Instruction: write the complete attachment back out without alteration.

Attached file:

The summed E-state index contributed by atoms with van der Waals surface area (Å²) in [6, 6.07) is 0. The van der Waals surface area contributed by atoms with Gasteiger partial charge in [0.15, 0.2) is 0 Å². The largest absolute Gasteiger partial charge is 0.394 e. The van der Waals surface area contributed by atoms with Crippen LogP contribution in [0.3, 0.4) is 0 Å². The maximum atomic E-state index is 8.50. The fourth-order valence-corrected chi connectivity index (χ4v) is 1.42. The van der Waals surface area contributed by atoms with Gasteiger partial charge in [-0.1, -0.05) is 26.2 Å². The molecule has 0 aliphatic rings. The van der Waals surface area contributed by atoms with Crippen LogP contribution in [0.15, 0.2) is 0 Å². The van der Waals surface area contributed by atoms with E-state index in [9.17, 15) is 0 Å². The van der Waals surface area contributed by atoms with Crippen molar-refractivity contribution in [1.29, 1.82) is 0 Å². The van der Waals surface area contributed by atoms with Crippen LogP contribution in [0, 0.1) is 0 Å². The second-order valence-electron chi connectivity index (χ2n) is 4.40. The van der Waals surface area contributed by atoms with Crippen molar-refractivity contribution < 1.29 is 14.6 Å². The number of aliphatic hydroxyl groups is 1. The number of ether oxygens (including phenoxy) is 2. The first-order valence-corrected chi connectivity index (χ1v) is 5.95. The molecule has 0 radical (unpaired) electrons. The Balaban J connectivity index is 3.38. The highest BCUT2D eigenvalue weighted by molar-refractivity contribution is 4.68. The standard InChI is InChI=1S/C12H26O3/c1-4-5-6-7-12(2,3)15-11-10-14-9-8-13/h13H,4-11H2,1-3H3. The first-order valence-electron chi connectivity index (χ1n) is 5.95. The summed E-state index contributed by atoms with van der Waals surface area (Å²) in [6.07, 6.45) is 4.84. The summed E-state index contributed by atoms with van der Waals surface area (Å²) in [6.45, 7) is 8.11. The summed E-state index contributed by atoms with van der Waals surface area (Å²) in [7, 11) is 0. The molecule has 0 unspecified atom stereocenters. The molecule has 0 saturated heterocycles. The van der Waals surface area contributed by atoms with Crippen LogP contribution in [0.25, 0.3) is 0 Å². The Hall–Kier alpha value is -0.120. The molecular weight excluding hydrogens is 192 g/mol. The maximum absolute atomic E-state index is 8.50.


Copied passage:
The summed E-state index contributed by atoms with van der Waals surface area (Å²) in [6, 6.07) is 0. The van der Waals surface area contributed by atoms with Gasteiger partial charge in [0.15, 0.2) is 0 Å². The largest absolute Gasteiger partial charge is 0.394 e. The van der Waals surface area contributed by atoms with Crippen LogP contribution in [0.3, 0.4) is 0 Å². The maximum atomic E-state index is 8.50. The fourth-order valence-corrected chi connectivity index (χ4v) is 1.42. The van der Waals surface area contributed by atoms with Gasteiger partial charge in [-0.1, -0.05) is 26.2 Å². The molecule has 0 aliphatic rings. The van der Waals surface area contributed by atoms with Crippen LogP contribution in [0.15, 0.2) is 0 Å². The van der Waals surface area contributed by atoms with E-state index in [9.17, 15) is 0 Å². The van der Waals surface area contributed by atoms with Crippen molar-refractivity contribution in [1.29, 1.82) is 0 Å². The van der Waals surface area contributed by atoms with Crippen LogP contribution in [0, 0.1) is 0 Å². The second-order valence-electron chi connectivity index (χ2n) is 4.40. The van der Waals surface area contributed by atoms with Crippen molar-refractivity contribution < 1.29 is 14.6 Å². The number of aliphatic hydroxyl groups is 1. The number of ether oxygens (including phenoxy) is 2. The first-order valence-corrected chi connectivity index (χ1v) is 5.95. The molecule has 0 radical (unpaired) electrons. The Balaban J connectivity index is 3.38. The highest BCUT2D eigenvalue weighted by molar-refractivity contribution is 4.68. The standard InChI is InChI=1S/C12H26O3/c1-4-5-6-7-12(2,3)15-11-10-14-9-8-13/h13H,4-11H2,1-3H3. The first-order valence-electron chi connectivity index (χ1n) is 5.95. The summed E-state index contributed by atoms with van der Waals surface area (Å²) in [6.07, 6.45) is 4.84. The summed E-state index contributed by atoms with van der Waals surface area (Å²) in [6.45, 7) is 8.11. The summed E-state index contributed by atoms with van der Waals surface area (Å²) in [7, 11) is 0. The molecule has 0 unspecified atom stereocenters. The molecule has 0 saturated heterocycles. The van der Waals surface area contributed by atoms with Crippen LogP contribution in [0.25, 0.3) is 0 Å². The Hall–Kier alpha value is -0.120. The molecular weight excluding hydrogens is 192 g/mol. The maximum absolute atomic E-state index is 8.50.